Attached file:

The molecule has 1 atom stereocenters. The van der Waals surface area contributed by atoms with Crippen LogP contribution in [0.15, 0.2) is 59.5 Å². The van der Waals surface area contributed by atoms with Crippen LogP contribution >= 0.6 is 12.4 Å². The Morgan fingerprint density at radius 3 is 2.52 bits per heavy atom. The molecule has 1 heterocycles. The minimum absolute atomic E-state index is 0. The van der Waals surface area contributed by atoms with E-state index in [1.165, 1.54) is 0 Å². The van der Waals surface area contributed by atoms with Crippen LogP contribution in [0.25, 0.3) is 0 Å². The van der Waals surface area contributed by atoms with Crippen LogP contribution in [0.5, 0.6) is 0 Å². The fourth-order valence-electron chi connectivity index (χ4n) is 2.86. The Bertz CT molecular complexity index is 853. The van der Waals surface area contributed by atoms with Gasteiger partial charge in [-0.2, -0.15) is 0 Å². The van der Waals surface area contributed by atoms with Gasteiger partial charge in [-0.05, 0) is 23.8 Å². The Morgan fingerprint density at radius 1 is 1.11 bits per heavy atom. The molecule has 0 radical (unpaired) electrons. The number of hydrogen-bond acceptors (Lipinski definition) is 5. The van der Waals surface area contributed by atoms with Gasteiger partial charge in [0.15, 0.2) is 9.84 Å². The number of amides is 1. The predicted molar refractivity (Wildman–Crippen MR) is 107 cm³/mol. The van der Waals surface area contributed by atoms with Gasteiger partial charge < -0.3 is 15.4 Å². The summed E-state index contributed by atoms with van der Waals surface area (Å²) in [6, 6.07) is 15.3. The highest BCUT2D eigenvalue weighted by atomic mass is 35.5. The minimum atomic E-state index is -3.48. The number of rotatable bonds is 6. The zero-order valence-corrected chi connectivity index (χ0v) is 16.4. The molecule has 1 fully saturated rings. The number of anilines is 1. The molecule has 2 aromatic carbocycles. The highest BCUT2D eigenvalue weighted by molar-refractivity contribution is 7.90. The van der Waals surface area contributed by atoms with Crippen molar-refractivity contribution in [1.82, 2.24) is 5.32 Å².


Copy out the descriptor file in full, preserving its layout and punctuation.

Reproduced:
The molecule has 1 atom stereocenters. The van der Waals surface area contributed by atoms with Crippen LogP contribution in [0.15, 0.2) is 59.5 Å². The van der Waals surface area contributed by atoms with Crippen LogP contribution >= 0.6 is 12.4 Å². The Morgan fingerprint density at radius 3 is 2.52 bits per heavy atom. The molecule has 1 heterocycles. The minimum absolute atomic E-state index is 0. The van der Waals surface area contributed by atoms with E-state index in [1.165, 1.54) is 0 Å². The van der Waals surface area contributed by atoms with Crippen LogP contribution in [0.25, 0.3) is 0 Å². The van der Waals surface area contributed by atoms with Crippen LogP contribution in [0.5, 0.6) is 0 Å². The fourth-order valence-electron chi connectivity index (χ4n) is 2.86. The Bertz CT molecular complexity index is 853. The van der Waals surface area contributed by atoms with Gasteiger partial charge in [-0.2, -0.15) is 0 Å². The van der Waals surface area contributed by atoms with Gasteiger partial charge in [-0.05, 0) is 23.8 Å². The Morgan fingerprint density at radius 1 is 1.11 bits per heavy atom. The molecule has 0 radical (unpaired) electrons. The number of hydrogen-bond acceptors (Lipinski definition) is 5. The van der Waals surface area contributed by atoms with Gasteiger partial charge in [0.15, 0.2) is 9.84 Å². The number of amides is 1. The predicted molar refractivity (Wildman–Crippen MR) is 107 cm³/mol. The van der Waals surface area contributed by atoms with Gasteiger partial charge < -0.3 is 15.4 Å². The summed E-state index contributed by atoms with van der Waals surface area (Å²) in [6, 6.07) is 15.3. The highest BCUT2D eigenvalue weighted by atomic mass is 35.5. The minimum atomic E-state index is -3.48. The number of rotatable bonds is 6. The zero-order valence-corrected chi connectivity index (χ0v) is 16.4. The molecule has 1 fully saturated rings. The number of anilines is 1. The molecule has 2 aromatic carbocycles. The highest BCUT2D eigenvalue weighted by molar-refractivity contribution is 7.90. The van der Waals surface area contributed by atoms with Crippen molar-refractivity contribution in [1.82, 2.24) is 5.32 Å².